Find your Mama-Community (Mat Leave doesn’t have to be Lonely!)

Finding your mama-Community

When I gave birth to my first daughter Abigail,  I felt love like I never even knew I could experience. I felt like I had never even known what love was until I held her in my arms for the first time.

Those early newborn days were a beautiful mix of extreme magical love (and peri-bottles). My body filled me with amazement as I learned to breastfeed (between those moments of sore nipples and tears of frustration). There were those magical, intimate, moments while rocking and feeding my baby while the world slept (and the extreme exhaustion that accompanies that). I would just stare at her in amazement all day (while being too stressed to put her down to shower). Although I was never alone, I felt lonely and longed for adult conversation… it’s a time in your life like no other!

I had my children younger than most of my friends and didn’t have any buddies on mat leave with me (until a few months later when my bestie gave birth also).

I remember walking my dogs and baby through my neighbourhood and strategically picking routes so that I could bump into people and say hi to them – I was super lonely!

Luckily, my attachment to exercising brought me to Dovercourt Community Centre (I happened to work there at the time) which was the land of mom and baby classes. As I began to partake and meet other mommas going through the same stage of life everything got SO MUCH BETTER.

I found this wonderful little community of amazing Mamas.

Everyone parented a little differently which meant we could all learn things from each other. Everyone was sleep deprived and we all understood the complete exhaustion without having to explain it. We supported each other and parented together – it takes a village and we were a wonderful little village!

When I came back to work a few months later I happily took on all of the pre/postnatal/mommy classes that Dovercourt had to offer. It thrilled me to make space for moms to connect in a loving judgment-free zone, and as I saw friendships develop between the participants I realized how important it was to create places where moms can do something for themselves while connecting with other moms! (Spoiler – this became my calling and is how my business started!) After bouncing around and squeezing into other people’s gyms for years,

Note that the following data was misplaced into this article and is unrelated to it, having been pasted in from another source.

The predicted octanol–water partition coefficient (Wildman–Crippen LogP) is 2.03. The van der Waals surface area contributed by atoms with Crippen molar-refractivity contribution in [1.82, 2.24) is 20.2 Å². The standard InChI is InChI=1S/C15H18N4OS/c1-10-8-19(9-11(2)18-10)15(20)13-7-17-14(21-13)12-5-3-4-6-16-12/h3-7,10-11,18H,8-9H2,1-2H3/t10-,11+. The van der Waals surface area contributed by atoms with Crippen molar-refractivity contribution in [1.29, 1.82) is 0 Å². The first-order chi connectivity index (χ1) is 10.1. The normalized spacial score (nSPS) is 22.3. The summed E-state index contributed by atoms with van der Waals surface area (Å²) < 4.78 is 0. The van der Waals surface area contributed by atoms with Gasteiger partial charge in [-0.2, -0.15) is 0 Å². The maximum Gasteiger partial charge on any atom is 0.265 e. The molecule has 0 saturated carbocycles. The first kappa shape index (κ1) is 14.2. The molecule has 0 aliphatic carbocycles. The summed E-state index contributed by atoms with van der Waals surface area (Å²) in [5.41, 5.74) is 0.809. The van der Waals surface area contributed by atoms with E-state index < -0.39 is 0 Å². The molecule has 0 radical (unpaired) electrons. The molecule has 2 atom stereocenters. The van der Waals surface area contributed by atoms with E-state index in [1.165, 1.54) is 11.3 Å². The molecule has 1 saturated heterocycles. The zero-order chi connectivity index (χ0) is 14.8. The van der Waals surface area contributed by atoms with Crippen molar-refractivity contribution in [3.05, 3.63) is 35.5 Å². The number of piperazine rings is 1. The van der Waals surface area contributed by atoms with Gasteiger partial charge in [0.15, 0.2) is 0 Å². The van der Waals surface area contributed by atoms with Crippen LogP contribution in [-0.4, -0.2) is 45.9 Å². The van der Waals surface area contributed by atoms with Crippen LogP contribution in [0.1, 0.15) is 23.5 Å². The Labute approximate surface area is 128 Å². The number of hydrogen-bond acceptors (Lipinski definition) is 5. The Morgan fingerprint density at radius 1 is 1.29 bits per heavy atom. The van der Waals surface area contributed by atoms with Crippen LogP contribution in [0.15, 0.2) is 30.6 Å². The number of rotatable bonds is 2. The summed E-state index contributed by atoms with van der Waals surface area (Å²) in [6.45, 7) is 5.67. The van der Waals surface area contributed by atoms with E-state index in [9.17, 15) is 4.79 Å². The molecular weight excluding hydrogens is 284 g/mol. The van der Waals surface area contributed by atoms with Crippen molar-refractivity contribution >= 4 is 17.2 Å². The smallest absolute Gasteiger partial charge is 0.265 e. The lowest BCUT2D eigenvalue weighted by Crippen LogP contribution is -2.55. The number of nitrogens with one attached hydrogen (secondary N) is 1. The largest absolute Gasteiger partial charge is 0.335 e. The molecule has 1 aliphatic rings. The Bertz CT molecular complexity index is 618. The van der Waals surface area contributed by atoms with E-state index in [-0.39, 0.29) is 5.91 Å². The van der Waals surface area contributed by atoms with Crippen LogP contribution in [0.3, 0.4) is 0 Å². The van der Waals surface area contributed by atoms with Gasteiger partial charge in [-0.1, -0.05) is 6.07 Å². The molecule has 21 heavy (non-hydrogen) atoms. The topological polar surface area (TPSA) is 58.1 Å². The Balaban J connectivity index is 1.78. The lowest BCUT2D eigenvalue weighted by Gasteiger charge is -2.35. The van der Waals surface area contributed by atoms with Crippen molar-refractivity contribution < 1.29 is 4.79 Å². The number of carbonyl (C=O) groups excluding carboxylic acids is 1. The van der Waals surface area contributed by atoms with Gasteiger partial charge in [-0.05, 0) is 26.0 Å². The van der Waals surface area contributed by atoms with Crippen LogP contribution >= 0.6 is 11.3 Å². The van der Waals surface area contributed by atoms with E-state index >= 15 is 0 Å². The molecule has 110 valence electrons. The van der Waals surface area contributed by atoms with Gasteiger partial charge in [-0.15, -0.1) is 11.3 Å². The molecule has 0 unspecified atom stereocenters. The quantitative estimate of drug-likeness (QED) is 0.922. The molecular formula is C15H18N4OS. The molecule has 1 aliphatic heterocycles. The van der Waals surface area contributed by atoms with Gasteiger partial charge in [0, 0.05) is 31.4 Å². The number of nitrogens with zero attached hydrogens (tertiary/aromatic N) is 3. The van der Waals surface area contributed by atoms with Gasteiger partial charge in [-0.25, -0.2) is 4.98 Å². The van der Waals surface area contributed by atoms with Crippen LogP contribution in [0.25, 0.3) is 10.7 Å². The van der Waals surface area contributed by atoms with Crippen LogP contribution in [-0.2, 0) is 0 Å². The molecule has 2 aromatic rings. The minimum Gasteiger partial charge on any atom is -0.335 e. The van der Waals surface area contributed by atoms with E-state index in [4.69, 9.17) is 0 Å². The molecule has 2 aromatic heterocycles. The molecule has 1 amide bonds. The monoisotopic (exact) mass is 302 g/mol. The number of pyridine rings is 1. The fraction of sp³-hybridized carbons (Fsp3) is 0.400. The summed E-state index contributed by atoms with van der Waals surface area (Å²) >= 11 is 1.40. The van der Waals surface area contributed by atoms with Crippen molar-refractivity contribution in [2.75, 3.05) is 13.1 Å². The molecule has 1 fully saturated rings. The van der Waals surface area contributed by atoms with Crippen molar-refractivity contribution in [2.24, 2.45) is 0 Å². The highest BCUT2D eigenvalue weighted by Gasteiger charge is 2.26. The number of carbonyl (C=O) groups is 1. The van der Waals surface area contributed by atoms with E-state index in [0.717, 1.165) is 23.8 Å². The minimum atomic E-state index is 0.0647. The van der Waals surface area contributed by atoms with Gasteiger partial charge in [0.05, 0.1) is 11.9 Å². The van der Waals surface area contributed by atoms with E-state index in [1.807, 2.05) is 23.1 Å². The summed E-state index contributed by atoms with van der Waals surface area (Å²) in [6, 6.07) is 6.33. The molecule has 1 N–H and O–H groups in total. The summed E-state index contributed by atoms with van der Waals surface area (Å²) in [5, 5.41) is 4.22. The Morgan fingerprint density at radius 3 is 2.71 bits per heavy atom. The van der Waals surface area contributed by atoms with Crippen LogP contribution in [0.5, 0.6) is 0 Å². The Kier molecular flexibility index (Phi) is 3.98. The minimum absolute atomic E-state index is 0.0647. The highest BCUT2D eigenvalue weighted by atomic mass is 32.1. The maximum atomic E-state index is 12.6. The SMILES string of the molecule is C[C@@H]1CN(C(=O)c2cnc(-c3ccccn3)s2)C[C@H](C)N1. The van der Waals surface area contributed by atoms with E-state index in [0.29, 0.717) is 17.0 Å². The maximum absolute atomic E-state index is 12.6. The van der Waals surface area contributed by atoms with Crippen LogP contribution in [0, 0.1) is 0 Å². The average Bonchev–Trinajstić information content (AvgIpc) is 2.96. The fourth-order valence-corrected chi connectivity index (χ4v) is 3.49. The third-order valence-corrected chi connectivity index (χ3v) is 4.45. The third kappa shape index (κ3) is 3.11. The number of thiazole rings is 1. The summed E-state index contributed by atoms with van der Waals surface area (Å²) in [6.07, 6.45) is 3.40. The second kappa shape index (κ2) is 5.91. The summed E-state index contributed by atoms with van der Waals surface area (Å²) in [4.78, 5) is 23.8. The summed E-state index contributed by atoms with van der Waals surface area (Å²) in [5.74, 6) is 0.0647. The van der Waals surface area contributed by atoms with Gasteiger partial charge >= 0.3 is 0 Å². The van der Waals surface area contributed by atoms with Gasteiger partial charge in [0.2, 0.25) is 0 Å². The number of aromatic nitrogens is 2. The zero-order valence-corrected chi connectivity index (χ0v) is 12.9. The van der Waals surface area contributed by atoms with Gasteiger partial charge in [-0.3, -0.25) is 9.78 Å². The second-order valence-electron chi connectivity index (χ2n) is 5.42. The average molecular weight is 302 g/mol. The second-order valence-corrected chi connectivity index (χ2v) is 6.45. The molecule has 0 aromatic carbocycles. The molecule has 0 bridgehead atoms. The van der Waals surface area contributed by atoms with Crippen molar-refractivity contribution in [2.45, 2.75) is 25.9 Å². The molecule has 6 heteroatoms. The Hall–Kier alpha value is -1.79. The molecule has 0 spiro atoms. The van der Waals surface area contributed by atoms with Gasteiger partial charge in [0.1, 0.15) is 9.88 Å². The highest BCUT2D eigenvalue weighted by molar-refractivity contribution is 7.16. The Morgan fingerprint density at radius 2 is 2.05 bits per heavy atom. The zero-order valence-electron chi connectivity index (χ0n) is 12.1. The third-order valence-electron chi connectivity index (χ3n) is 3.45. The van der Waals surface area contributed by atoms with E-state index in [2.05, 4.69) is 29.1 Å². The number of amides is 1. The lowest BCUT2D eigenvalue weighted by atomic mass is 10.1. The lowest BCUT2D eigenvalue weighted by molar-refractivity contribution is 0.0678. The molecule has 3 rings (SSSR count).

I have finally realized my dream of being the place for moms to do something for themselves, and a place to find their Mama Community! Since I have lived and taught in Westboro for 20 years, I get to see generations of my classes that are still friends and it just fills me right up!!

If you are a Mama on mat leave and you haven’t found your community, here are a few things you can do:

  1. Find the other moms, ideally doing things you enjoy. Once you’ve found them, just keep showing up at similar times and chatting, it won’t take long before you connect with some new friends.
  2. Don’t be shy! When you’ve found someone you’re interested in befriending, invite them to grab a coffee and hit the park after class, or suggest getting a few moms out for a kid-free cocktail later in the evening.
  3. Stay judgement free – there is nothing we care about more than how we all parent. DON’T judge other moms for doing things differently than you, remembering that we are all doing our best with what we’ve got is key. I like to keep my ear open for potential drama and squash it before it starts, for example – if a breastfeeding debate comes up I’ll say something like “I just think it’s great to feed babies!” as a quick reminder to all that it really doesn’t matter
  4. Adopt the “it takes a village” philosophy. Rely on each other, meet up often, and group parent the kiddos. Watch for the member of your group who us struggling and depleted and offer support in the way of snacks, errand running etc. And also accept the help when you need it!

If you are still looking for your community, take a few classes at my gym! We have the nicest group of people and the classes are super fun!

***Please note that primary caregivers come in varying genders, I use the term Mama to encapsulate the primary caregiver. We welcome all types of parents in our classes and cherish our queer community, so if you don’t identify as a Mama please know that you are very much wanted here!